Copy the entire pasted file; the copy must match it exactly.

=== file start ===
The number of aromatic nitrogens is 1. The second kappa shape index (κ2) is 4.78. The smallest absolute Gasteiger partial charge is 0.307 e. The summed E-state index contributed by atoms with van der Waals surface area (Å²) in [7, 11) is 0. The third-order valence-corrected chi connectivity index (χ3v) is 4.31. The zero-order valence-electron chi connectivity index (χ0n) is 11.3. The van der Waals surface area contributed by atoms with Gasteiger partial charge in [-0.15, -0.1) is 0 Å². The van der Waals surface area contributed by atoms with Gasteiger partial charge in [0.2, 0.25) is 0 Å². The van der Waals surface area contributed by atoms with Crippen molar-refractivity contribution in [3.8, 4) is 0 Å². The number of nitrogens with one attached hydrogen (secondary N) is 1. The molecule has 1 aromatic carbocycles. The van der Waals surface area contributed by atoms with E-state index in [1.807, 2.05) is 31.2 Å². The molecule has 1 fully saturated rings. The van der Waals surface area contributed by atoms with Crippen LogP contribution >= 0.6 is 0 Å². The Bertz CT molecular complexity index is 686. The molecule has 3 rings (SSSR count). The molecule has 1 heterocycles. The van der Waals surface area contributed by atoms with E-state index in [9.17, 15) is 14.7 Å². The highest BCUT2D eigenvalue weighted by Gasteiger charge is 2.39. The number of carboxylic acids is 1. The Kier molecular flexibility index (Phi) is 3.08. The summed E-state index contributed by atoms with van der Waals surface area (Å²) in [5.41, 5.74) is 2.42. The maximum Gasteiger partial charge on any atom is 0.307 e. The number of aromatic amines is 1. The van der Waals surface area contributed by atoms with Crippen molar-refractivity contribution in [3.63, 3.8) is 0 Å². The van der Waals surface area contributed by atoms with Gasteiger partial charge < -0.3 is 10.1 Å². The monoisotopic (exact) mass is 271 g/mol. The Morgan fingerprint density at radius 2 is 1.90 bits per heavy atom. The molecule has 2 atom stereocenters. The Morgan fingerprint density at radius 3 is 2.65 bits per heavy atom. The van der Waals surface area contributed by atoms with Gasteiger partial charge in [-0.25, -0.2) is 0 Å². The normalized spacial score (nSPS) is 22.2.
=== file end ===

The number of aromatic nitrogens is 1. The second kappa shape index (κ2) is 4.78. The smallest absolute Gasteiger partial charge is 0.307 e. The summed E-state index contributed by atoms with van der Waals surface area (Å²) in [7, 11) is 0. The third-order valence-corrected chi connectivity index (χ3v) is 4.31. The zero-order valence-electron chi connectivity index (χ0n) is 11.3. The van der Waals surface area contributed by atoms with Gasteiger partial charge in [-0.15, -0.1) is 0 Å². The van der Waals surface area contributed by atoms with Gasteiger partial charge in [0.2, 0.25) is 0 Å². The van der Waals surface area contributed by atoms with Crippen molar-refractivity contribution in [3.8, 4) is 0 Å². The number of nitrogens with one attached hydrogen (secondary N) is 1. The molecule has 1 aromatic carbocycles. The van der Waals surface area contributed by atoms with E-state index in [1.807, 2.05) is 31.2 Å². The molecule has 1 fully saturated rings. The van der Waals surface area contributed by atoms with Crippen LogP contribution >= 0.6 is 0 Å². The Bertz CT molecular complexity index is 686. The molecule has 3 rings (SSSR count). The molecule has 1 heterocycles. The van der Waals surface area contributed by atoms with E-state index in [9.17, 15) is 14.7 Å². The highest BCUT2D eigenvalue weighted by Gasteiger charge is 2.39. The number of carboxylic acids is 1. The Kier molecular flexibility index (Phi) is 3.08. The summed E-state index contributed by atoms with van der Waals surface area (Å²) in [5.41, 5.74) is 2.42. The maximum Gasteiger partial charge on any atom is 0.307 e. The number of aromatic amines is 1. The van der Waals surface area contributed by atoms with Crippen molar-refractivity contribution in [3.63, 3.8) is 0 Å². The van der Waals surface area contributed by atoms with Gasteiger partial charge < -0.3 is 10.1 Å². The monoisotopic (exact) mass is 271 g/mol. The Morgan fingerprint density at radius 2 is 1.90 bits per heavy atom. The molecule has 2 atom stereocenters. The Morgan fingerprint density at radius 3 is 2.65 bits per heavy atom. The van der Waals surface area contributed by atoms with Gasteiger partial charge in [-0.25, -0.2) is 0 Å². The normalized spacial score (nSPS) is 22.2.